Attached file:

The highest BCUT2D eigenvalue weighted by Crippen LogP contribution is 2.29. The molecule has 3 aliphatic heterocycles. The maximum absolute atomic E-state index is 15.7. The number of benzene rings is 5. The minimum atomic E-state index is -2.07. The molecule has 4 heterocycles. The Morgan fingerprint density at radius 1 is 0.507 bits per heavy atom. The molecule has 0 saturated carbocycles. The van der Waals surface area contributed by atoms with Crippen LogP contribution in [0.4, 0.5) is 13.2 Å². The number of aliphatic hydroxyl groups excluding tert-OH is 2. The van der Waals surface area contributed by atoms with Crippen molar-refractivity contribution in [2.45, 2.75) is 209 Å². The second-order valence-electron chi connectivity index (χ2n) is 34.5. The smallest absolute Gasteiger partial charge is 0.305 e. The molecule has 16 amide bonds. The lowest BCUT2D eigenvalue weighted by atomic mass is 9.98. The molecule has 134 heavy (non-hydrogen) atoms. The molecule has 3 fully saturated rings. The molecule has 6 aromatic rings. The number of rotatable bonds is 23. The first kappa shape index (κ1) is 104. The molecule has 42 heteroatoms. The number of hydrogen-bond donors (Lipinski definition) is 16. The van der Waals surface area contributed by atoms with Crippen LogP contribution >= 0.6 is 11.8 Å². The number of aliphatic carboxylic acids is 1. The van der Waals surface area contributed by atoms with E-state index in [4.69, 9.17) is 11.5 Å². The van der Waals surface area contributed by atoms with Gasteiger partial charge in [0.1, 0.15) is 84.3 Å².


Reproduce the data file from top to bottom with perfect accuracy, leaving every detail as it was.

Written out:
The highest BCUT2D eigenvalue weighted by Crippen LogP contribution is 2.29. The molecule has 3 aliphatic heterocycles. The maximum absolute atomic E-state index is 15.7. The number of benzene rings is 5. The minimum atomic E-state index is -2.07. The molecule has 4 heterocycles. The Morgan fingerprint density at radius 1 is 0.507 bits per heavy atom. The molecule has 0 saturated carbocycles. The van der Waals surface area contributed by atoms with Crippen LogP contribution in [0.4, 0.5) is 13.2 Å². The number of aliphatic hydroxyl groups excluding tert-OH is 2. The van der Waals surface area contributed by atoms with Crippen molar-refractivity contribution in [2.45, 2.75) is 209 Å². The second-order valence-electron chi connectivity index (χ2n) is 34.5. The smallest absolute Gasteiger partial charge is 0.305 e. The molecule has 16 amide bonds. The lowest BCUT2D eigenvalue weighted by atomic mass is 9.98. The molecule has 134 heavy (non-hydrogen) atoms. The molecule has 3 fully saturated rings. The molecule has 6 aromatic rings. The number of rotatable bonds is 23. The first kappa shape index (κ1) is 104. The molecule has 42 heteroatoms. The number of hydrogen-bond donors (Lipinski definition) is 16. The van der Waals surface area contributed by atoms with Crippen LogP contribution >= 0.6 is 11.8 Å². The number of aliphatic carboxylic acids is 1. The van der Waals surface area contributed by atoms with E-state index in [4.69, 9.17) is 11.5 Å². The van der Waals surface area contributed by atoms with Gasteiger partial charge in [0.1, 0.15) is 84.3 Å².